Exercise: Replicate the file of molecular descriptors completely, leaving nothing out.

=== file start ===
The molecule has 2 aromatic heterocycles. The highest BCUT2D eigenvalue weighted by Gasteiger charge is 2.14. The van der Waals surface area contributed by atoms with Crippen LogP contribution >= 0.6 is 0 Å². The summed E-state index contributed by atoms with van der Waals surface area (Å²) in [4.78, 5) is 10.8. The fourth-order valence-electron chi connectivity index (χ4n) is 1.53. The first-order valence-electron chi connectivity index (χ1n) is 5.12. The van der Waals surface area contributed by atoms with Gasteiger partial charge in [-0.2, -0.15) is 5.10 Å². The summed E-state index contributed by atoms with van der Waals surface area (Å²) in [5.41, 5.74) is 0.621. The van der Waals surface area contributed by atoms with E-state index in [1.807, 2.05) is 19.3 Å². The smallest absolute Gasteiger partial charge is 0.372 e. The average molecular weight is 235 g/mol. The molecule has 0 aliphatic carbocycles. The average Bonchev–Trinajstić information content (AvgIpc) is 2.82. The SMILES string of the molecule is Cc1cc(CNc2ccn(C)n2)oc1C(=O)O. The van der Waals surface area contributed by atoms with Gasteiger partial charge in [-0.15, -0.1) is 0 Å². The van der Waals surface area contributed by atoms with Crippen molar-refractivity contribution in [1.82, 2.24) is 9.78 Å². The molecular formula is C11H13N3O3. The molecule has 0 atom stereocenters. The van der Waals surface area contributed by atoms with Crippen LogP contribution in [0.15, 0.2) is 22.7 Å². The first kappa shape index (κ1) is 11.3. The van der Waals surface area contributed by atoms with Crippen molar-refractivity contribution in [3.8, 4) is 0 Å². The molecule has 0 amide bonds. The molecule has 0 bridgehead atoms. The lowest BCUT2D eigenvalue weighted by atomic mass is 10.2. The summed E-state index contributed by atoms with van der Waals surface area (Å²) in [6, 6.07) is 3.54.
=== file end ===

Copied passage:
The molecule has 2 aromatic heterocycles. The highest BCUT2D eigenvalue weighted by Gasteiger charge is 2.14. The van der Waals surface area contributed by atoms with Crippen LogP contribution >= 0.6 is 0 Å². The summed E-state index contributed by atoms with van der Waals surface area (Å²) in [4.78, 5) is 10.8. The fourth-order valence-electron chi connectivity index (χ4n) is 1.53. The first-order valence-electron chi connectivity index (χ1n) is 5.12. The van der Waals surface area contributed by atoms with Gasteiger partial charge in [-0.2, -0.15) is 5.10 Å². The summed E-state index contributed by atoms with van der Waals surface area (Å²) in [5.41, 5.74) is 0.621. The van der Waals surface area contributed by atoms with E-state index in [1.807, 2.05) is 19.3 Å². The smallest absolute Gasteiger partial charge is 0.372 e. The average molecular weight is 235 g/mol. The molecule has 0 aliphatic carbocycles. The average Bonchev–Trinajstić information content (AvgIpc) is 2.82. The SMILES string of the molecule is Cc1cc(CNc2ccn(C)n2)oc1C(=O)O. The van der Waals surface area contributed by atoms with Gasteiger partial charge in [-0.15, -0.1) is 0 Å². The van der Waals surface area contributed by atoms with Crippen molar-refractivity contribution in [1.82, 2.24) is 9.78 Å². The molecular formula is C11H13N3O3. The molecule has 0 atom stereocenters. The van der Waals surface area contributed by atoms with Crippen LogP contribution in [0.15, 0.2) is 22.7 Å². The first kappa shape index (κ1) is 11.3. The van der Waals surface area contributed by atoms with Crippen molar-refractivity contribution in [3.8, 4) is 0 Å². The molecule has 0 amide bonds. The molecule has 0 bridgehead atoms. The lowest BCUT2D eigenvalue weighted by atomic mass is 10.2. The summed E-state index contributed by atoms with van der Waals surface area (Å²) in [6, 6.07) is 3.54.